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Making a Good (Ear) Impression: Setting Up a Successful Impression-Taking Protocol

Making a Good (Ear) Impression: Setting Up a Successful Impression-Taking Protocol
Michele Hurley, AuD, FAAA
December 14, 2015

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This article is sponsored by Starkey.

Editor’s Note: This text course is an edited transcript of a live webinar. Download supplemental course materials.

Learning Objectives

Michele Hurley: Our objectives for this course today are that you will be able to list key steps in taking successful ear impressions, be able to identify the various types of ear impression materials that are currently on the market, and be able to discuss the benefits of establishing a professional ear impression protocol within your practice. 

Many things that were commonplace not that many years ago, such as penmanship, letter writing, the art of conversation and noodle making have become somewhat of a dying art.  In the era of receiver-in-the-canal (RIC) hearing aids, is the art and skill of taking ear impressions becoming a dying art as well? 

There is a need to be skilled at taking impressions for a number of reasons.  One of those is the opportunity that lies in being able to be proficient at making ear impressions.  The opportunity to provide custom solutions for your patient in a non-custom world is one of the key benefits of being skilled and proficient at making ear impressions.  The opportunity to demonstrate your professionalism through the care and effort that it takes to provide the best impression of anatomy, ear texture, and desired product are essential.  Although we may be fitting primarily non-custom technology, there are a lot of other options where we might need an impression.  We need to be able to maintain those skills.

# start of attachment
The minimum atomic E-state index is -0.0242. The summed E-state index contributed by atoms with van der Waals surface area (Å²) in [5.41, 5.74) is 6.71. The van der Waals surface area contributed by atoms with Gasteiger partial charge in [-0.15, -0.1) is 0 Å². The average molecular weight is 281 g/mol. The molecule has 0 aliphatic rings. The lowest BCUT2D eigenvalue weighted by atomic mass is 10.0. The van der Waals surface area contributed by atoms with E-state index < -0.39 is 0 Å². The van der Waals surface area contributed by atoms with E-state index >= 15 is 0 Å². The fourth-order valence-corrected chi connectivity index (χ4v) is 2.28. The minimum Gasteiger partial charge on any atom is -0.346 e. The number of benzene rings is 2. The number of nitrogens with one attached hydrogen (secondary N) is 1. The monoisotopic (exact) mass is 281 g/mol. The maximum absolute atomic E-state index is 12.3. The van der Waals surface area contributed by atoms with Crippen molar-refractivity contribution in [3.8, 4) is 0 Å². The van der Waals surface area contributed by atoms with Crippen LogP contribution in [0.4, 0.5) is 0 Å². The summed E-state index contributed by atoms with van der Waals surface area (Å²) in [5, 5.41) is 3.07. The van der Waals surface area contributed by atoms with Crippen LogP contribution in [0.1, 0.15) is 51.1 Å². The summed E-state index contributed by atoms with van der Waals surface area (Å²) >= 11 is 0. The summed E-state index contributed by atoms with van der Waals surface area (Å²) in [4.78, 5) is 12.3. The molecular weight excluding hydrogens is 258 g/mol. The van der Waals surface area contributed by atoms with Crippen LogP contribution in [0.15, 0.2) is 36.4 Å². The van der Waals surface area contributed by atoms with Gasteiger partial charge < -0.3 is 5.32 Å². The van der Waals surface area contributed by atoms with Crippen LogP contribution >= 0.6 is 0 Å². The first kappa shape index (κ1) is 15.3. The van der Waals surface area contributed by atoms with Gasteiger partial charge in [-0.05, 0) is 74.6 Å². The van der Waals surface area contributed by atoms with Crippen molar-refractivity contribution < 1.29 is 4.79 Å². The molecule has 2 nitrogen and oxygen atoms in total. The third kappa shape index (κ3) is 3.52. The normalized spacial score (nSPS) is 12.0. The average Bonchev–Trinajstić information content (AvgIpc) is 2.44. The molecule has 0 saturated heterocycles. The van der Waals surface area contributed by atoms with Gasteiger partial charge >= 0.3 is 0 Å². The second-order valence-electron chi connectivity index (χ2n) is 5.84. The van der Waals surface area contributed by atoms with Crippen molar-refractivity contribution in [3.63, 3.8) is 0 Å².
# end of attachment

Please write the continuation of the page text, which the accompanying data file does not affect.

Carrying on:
We often hear references to the MarkeTrak studies and the concept of patient delight.  One of the most frequent components of “delight” in those studies is you, the professional.  As hearing professionals, we need to view the skill of impression taking as a critical one that can impact our potential to delight our patients.

Roles of the Ear Impression

There are a number of different roles of the ear impression itself.  It was designed to create a three-dimensional image of the ear, whether that was for the fabrication of custom hearing aids, the fabrication of a custom ear mold for behind-the-ear (BTE) technology or RIC instruments, custom ear monitors, hearing protection, or swim molds.  These types of products are great revenue opportunities for us in practice.  We tend to think about hearing aids as the main source of our revenue in a hearing aid practice, but very often these ancillary products can be beneficial and require custom ear molds. 

A survey done a number of years ago by a group of doctoral students at Pennsylvania College of Optometry looked at the concept of impression taking and whether there is any sort of consistency across manufacturers who build custom types of products.  In a series of phone interviews, they gathered data from 34 manufacturers on:

  • Recommended Material/Viscosity?
  • Silicone or Powder/Liquid?
  • Jaw movement or not?
  • Use of syringe or injector?
  • Same technique and material for all devices?

The survey said that most of the companies had no official policy in regard to impression taking techniques that they were able to convey if someone posed those questions.  Most recommended the use of silicone material over powder and liquid, citing its better shape stability and less shrinkage than that powder and liquid material.  Most respondents did not see any need for different impression taking techniques for different products.  If the impression showed 2 mm past the canal second bend, it was considered satisfactory to build any product. 

If more specific advice was offered, most labs preferred a closed jaw impression.  Those that cited chewing as preferred indicated that it helped get a better seal at the bony portion of the canal.  At times, an open jaw impression was recommended if excessive jaw movement had been observed during otoscopy.  Other labs suggested both an open and a closed impression to be able to assess the difference.  The reps were quick to add that when 2 mm impressions were received, the open jaw was most often used.  Of the manufacturers polled, there was a high degree of variability across answers.  That leaves you, the professional, wondering what you should do now.

Making a good impression involves science, because we need to be able to understand the different material applications and anatomy, as well as artistry that goes into creating that perfect impression to suit your patient’s needs.   

Components for Success